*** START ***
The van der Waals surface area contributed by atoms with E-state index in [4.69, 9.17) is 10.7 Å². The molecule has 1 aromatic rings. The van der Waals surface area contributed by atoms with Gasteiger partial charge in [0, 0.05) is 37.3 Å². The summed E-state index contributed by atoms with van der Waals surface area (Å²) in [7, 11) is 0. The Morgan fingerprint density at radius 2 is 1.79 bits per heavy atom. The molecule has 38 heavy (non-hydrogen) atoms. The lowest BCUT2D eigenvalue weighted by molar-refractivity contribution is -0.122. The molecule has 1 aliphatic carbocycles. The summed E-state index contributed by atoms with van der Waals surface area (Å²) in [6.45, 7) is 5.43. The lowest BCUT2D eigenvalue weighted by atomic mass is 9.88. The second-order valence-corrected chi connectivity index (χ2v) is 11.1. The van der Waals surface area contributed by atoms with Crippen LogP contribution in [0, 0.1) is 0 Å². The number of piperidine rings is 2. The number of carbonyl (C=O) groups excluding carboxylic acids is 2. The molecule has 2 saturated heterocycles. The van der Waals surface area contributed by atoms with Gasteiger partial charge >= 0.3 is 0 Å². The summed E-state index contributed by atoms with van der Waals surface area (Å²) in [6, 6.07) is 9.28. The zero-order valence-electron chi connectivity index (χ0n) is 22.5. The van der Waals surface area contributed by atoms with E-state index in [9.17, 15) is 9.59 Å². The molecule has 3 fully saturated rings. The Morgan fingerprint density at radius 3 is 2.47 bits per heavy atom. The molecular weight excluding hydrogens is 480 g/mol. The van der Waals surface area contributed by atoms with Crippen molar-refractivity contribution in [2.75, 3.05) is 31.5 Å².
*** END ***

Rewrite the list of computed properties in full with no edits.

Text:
The van der Waals surface area contributed by atoms with E-state index in [4.69, 9.17) is 10.7 Å². The molecule has 1 aromatic rings. The van der Waals surface area contributed by atoms with Gasteiger partial charge in [0, 0.05) is 37.3 Å². The summed E-state index contributed by atoms with van der Waals surface area (Å²) in [7, 11) is 0. The Morgan fingerprint density at radius 2 is 1.79 bits per heavy atom. The molecule has 38 heavy (non-hydrogen) atoms. The lowest BCUT2D eigenvalue weighted by molar-refractivity contribution is -0.122. The molecule has 1 aliphatic carbocycles. The summed E-state index contributed by atoms with van der Waals surface area (Å²) in [6.45, 7) is 5.43. The lowest BCUT2D eigenvalue weighted by atomic mass is 9.88. The second-order valence-corrected chi connectivity index (χ2v) is 11.1. The van der Waals surface area contributed by atoms with Crippen LogP contribution in [0, 0.1) is 0 Å². The number of piperidine rings is 2. The number of carbonyl (C=O) groups excluding carboxylic acids is 2. The molecule has 2 saturated heterocycles. The van der Waals surface area contributed by atoms with Gasteiger partial charge >= 0.3 is 0 Å². The summed E-state index contributed by atoms with van der Waals surface area (Å²) in [6, 6.07) is 9.28. The zero-order valence-electron chi connectivity index (χ0n) is 22.5. The van der Waals surface area contributed by atoms with E-state index in [9.17, 15) is 9.59 Å². The molecule has 3 fully saturated rings. The Morgan fingerprint density at radius 3 is 2.47 bits per heavy atom. The molecular weight excluding hydrogens is 480 g/mol. The van der Waals surface area contributed by atoms with Crippen molar-refractivity contribution in [2.75, 3.05) is 31.5 Å².